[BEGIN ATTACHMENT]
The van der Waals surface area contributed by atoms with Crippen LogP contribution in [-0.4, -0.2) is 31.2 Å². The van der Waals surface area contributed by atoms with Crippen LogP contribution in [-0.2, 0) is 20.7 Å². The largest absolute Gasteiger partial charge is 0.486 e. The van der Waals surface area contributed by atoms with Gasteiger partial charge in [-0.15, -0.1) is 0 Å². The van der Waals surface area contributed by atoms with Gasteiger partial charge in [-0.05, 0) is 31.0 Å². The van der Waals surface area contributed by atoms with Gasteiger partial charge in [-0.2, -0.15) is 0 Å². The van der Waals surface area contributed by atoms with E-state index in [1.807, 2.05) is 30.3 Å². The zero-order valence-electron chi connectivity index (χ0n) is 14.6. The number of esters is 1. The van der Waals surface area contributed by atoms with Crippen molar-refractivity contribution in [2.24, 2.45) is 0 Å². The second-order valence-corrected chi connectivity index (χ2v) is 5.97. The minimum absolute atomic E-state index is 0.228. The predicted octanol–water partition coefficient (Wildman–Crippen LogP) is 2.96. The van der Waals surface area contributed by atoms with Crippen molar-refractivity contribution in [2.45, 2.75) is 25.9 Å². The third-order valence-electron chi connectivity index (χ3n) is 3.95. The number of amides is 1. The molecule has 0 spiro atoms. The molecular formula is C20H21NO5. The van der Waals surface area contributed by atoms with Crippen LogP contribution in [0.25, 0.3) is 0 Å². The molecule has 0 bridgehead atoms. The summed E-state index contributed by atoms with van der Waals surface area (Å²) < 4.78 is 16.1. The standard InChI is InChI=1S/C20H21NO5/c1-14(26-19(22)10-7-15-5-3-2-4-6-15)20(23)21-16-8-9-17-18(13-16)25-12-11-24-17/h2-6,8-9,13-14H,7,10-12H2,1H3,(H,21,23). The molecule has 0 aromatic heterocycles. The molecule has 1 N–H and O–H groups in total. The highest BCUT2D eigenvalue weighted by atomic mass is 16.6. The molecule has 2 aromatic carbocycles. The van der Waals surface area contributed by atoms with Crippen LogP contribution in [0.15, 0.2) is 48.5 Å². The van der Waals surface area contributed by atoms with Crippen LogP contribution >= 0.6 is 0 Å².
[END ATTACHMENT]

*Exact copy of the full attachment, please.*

The van der Waals surface area contributed by atoms with Crippen LogP contribution in [-0.4, -0.2) is 31.2 Å². The van der Waals surface area contributed by atoms with Crippen LogP contribution in [-0.2, 0) is 20.7 Å². The largest absolute Gasteiger partial charge is 0.486 e. The van der Waals surface area contributed by atoms with Gasteiger partial charge in [-0.15, -0.1) is 0 Å². The van der Waals surface area contributed by atoms with Gasteiger partial charge in [-0.05, 0) is 31.0 Å². The van der Waals surface area contributed by atoms with Gasteiger partial charge in [-0.2, -0.15) is 0 Å². The van der Waals surface area contributed by atoms with E-state index in [1.807, 2.05) is 30.3 Å². The zero-order valence-electron chi connectivity index (χ0n) is 14.6. The number of esters is 1. The van der Waals surface area contributed by atoms with Crippen molar-refractivity contribution in [2.24, 2.45) is 0 Å². The second-order valence-corrected chi connectivity index (χ2v) is 5.97. The minimum absolute atomic E-state index is 0.228. The predicted octanol–water partition coefficient (Wildman–Crippen LogP) is 2.96. The van der Waals surface area contributed by atoms with Crippen molar-refractivity contribution in [2.45, 2.75) is 25.9 Å². The third-order valence-electron chi connectivity index (χ3n) is 3.95. The number of amides is 1. The molecule has 0 spiro atoms. The molecular formula is C20H21NO5. The van der Waals surface area contributed by atoms with Crippen LogP contribution in [0.25, 0.3) is 0 Å². The molecule has 0 bridgehead atoms. The summed E-state index contributed by atoms with van der Waals surface area (Å²) < 4.78 is 16.1. The standard InChI is InChI=1S/C20H21NO5/c1-14(26-19(22)10-7-15-5-3-2-4-6-15)20(23)21-16-8-9-17-18(13-16)25-12-11-24-17/h2-6,8-9,13-14H,7,10-12H2,1H3,(H,21,23). The molecule has 0 aromatic heterocycles. The molecule has 1 N–H and O–H groups in total. The highest BCUT2D eigenvalue weighted by atomic mass is 16.6. The molecule has 2 aromatic carbocycles. The van der Waals surface area contributed by atoms with Crippen LogP contribution in [0.15, 0.2) is 48.5 Å². The van der Waals surface area contributed by atoms with Crippen LogP contribution >= 0.6 is 0 Å².